Frodo Baggins is a fictional character in J. R. R. Tolkien's legendarium, and the main protagonist of The Lord of the Rings. Frodo is a hobbit of the Shire who inherits the One Ring from his cousin (referred to as his uncle) Bilbo Baggins and undertakes the quest to destroy it in the fires of Mount Doom. He is also mentioned in Tolkien's posthumously published works, The Silmarillion and Unfinished Tales.
|First appearance||The Fellowship of the Ring (1954)|
|Last appearance||Bilbo's Last Song (1974)|
|Book(s)||The Fellowship of the Ring|
The Two Towers
The Return of the King
- 1 Concept and creation
- 2 Internal history
- 3 Adaptations
- 4 See also
- 5 Notes and references
- 6 External links
Concept and creationEdit
Frodo did not appear until the third draft of A Long-Expected Party (the first chapter of The Lord of the Rings), when he was named Bingo, son of Bilbo Baggins and Primula Brandybuck. In the fourth draft, he was renamed Bingo Bolger-Baggins, son of Rollo Bolger and Primula Brandybuck. Tolkien did not change the name to Frodo until the third phase of writing, when much of the narrative, as far as the hobbits' arrival in Rivendell, had already taken shape. Prior to this, the name "Frodo" had been used for the character who eventually became Peregrin Took.
Frodo is introduced in The Fellowship of the Ring as the adoptive heir of Bilbo Baggins. The chapter "A Long-expected Party" relates that Frodo's parents Drogo Baggins and Primula Brandybuck had been killed in a boating accident when Frodo was 12; Frodo subsequently spent the next nine years living with his maternal family, the Brandybucks in Brandy Hall. At the age of 21 he was adopted by his cousin,[note1 1] Bilbo, who brought him to live at Bag End. He and Bilbo shared the same birthday, the 22nd of 'September'. It was Bilbo who introduced the Elvish languages to Frodo, and they often shared long walking trips together.
Family and relationsEdit
Frodo and Meriadoc Brandybuck are first cousins once removed, since Frodo is first cousin to Meriadoc's father, Saradoc Brandybuck. Their common ancestors are Gorbadoc Brandybuck and Mirabella Took Brandybuck. Frodo is moreover second (through her paternal grandfather Hildigrim Took) and third (through her paternal grandmother Rosa Baggins) cousin to Meriadoc's mother, Esmeralda Took. Frodo is also related to Peregrin Took, being his second and third cousin once removed (Peregrin's father, Paladin Took is, like his sister Esmeralda, second and third cousin to Frodo, as explained above). Even Fredegar Bolger (through his mother Rosamund Took) is second cousin once removed to Frodo. Frodo also shares a close friendship with his gardener Samwise Gamgee although they have no family tie.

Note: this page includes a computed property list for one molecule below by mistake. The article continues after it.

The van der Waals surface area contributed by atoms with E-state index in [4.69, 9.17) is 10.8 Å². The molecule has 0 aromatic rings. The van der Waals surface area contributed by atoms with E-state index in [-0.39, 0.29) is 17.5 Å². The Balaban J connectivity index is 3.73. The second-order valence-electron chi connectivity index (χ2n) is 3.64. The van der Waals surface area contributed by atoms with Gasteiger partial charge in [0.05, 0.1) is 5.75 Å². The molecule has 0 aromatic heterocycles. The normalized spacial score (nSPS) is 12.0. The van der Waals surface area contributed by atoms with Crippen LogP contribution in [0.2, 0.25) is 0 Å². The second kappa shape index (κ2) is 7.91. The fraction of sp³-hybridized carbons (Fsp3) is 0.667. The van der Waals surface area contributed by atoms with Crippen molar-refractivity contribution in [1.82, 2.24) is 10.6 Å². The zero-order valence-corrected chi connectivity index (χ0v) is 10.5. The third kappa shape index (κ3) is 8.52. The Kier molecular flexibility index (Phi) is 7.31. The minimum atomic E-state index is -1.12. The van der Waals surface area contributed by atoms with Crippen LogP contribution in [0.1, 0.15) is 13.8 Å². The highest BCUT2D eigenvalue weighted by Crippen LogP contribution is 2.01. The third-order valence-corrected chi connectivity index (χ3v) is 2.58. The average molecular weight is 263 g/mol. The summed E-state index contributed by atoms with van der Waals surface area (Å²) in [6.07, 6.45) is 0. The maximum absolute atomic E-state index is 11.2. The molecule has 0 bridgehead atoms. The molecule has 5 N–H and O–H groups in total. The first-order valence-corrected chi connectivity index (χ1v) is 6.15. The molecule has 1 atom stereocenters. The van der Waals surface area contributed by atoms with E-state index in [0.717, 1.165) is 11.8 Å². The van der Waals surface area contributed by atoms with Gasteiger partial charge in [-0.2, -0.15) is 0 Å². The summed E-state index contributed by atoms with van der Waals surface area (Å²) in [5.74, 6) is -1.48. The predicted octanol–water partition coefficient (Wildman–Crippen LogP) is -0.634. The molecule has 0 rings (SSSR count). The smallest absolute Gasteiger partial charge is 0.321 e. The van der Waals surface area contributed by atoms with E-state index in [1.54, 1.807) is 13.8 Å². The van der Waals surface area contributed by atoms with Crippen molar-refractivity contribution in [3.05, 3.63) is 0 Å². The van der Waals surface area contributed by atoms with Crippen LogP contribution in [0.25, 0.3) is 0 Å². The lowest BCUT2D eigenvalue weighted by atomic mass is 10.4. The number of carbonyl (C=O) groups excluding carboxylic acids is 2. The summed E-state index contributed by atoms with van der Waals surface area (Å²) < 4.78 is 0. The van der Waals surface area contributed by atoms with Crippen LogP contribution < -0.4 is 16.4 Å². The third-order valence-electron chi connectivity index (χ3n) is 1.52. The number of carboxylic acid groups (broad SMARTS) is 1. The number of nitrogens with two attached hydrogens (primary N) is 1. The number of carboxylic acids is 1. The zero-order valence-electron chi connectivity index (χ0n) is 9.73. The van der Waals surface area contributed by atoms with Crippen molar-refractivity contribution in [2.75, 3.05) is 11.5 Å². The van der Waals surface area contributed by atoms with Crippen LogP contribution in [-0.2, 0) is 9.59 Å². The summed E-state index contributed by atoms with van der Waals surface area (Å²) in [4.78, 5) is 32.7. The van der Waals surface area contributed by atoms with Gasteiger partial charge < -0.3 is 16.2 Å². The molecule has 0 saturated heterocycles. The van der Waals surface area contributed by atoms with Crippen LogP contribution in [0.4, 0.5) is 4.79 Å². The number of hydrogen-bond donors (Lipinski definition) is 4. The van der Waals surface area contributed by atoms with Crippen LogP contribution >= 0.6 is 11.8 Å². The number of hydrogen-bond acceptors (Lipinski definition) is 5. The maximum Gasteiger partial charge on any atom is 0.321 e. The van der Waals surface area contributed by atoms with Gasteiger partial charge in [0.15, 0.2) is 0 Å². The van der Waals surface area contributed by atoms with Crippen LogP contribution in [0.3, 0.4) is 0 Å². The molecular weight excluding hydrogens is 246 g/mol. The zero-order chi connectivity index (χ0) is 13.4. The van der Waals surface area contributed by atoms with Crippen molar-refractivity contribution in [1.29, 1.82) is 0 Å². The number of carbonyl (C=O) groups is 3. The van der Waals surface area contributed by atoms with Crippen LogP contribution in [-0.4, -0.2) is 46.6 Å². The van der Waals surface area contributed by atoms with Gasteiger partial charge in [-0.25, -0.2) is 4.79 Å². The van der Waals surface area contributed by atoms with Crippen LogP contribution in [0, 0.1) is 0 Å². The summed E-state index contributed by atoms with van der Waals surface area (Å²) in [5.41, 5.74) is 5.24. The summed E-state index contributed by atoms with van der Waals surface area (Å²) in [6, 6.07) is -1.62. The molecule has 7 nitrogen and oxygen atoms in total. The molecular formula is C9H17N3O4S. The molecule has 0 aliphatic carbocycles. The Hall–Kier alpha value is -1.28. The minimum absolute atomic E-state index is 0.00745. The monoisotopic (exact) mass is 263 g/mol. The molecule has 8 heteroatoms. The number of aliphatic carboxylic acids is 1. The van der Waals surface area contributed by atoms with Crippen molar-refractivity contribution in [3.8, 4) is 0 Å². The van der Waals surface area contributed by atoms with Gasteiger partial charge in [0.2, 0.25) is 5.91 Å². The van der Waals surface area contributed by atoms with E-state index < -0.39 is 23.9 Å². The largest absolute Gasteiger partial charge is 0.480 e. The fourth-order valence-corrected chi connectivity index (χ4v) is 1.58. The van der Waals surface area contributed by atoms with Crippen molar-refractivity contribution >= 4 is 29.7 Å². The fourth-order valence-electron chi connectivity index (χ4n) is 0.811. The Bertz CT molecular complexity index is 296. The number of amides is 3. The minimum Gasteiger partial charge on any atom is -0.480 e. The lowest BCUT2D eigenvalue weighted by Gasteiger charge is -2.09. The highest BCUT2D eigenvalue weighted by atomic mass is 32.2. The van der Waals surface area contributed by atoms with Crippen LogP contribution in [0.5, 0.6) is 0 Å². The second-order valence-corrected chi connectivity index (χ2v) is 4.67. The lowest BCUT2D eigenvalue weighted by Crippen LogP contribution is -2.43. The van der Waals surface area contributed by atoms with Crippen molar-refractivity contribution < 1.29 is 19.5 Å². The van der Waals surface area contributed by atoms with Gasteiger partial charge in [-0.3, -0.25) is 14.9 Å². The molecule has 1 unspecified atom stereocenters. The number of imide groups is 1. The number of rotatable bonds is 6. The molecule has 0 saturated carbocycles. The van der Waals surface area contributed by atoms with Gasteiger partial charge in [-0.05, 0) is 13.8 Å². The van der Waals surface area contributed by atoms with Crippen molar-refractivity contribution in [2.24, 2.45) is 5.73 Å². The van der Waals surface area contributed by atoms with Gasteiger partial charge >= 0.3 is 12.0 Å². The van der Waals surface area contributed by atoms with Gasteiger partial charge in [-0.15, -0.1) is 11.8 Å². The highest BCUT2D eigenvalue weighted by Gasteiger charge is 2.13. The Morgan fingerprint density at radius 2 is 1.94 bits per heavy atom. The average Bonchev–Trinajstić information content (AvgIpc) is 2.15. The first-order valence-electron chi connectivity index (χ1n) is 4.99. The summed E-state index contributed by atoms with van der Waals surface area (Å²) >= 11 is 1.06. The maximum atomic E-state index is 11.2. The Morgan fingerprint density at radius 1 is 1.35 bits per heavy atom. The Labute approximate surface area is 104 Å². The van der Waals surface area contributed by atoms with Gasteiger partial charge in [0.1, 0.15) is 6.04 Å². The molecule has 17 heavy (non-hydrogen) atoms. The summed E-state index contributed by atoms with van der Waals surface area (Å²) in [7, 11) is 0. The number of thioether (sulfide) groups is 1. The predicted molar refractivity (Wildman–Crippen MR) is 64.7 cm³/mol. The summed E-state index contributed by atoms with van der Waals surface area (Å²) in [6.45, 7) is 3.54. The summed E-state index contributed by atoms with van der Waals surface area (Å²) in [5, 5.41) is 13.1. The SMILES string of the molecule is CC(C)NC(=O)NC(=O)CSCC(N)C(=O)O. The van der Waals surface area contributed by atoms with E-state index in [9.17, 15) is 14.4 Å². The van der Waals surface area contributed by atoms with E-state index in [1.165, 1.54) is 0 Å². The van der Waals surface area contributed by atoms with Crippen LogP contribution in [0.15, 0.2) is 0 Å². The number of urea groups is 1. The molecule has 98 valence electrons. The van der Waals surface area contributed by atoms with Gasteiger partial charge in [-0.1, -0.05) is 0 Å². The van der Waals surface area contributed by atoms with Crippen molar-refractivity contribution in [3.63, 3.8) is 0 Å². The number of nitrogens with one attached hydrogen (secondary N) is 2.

The Fellowship of the RingEdit
The Fellowship of the Ring opens as Frodo comes of age and Bilbo leaves the Shire for good on his one hundred and eleventh birthday. Frodo inherited Bag End and Bilbo's ring, which were both introduced in The Hobbit. Gandalf, at this time, was not certain about the origin of the Ring, so he warned Frodo to avoid using it and to keep it secret. Frodo kept the Ring hidden for the next 17 years, resulting in it giving him the same longevity of Bilbo, until Gandalf returned to tell him that it was the One Ring of the Dark Lord Sauron, who desired to use it to conquer Middle-earth.
Realizing that he was a danger to the Shire as long as he remained there with the Ring, Frodo decided to leave home, at the age of 50, and take the Ring to Rivendell, home of Elrond, a mighty Elf lord. He left the Shire with three companions: his gardener Samwise Gamgee and his cousins Meriadoc Brandybuck and Peregrin Took. They escaped just in time, for Sauron's most powerful servants, the Nine Nazgûl, had entered the Shire as Black Riders, looking for Bilbo and the Ring. They followed Frodo's trail across the Shire and nearly intercepted him.
Frodo and his companions escaped the Black Riders by travelling through the Old Forest, but they were misled by the magic of Old Man Willow until they were rescued by Tom Bombadil, who gave them shelter and guided them on their way. After leaving Bombadil, they were caught in fog on the Barrow Downs by Barrow-wights and were entranced under a spell. Frodo broke loose from the spell, attacked the barrow-wight and summoned Tom Bombadil, who again rescued the hobbits and set them on their way.
At the Prancing Pony, an inn in the village of Bree, Frodo received a delayed letter from Gandalf, and met Aragorn, also called Strider, a Ranger of the North. The One Ring slipped onto Frodo's finger inadvertently in the Prancing Pony's common room, turning Frodo invisible. This attracted the attention of Sauron's agents, who ransacked the hobbits' rooms in the night. The group, under Aragorn's guidance, quickly fled through the Midgewater Marshes and again escaped the Nazgûl.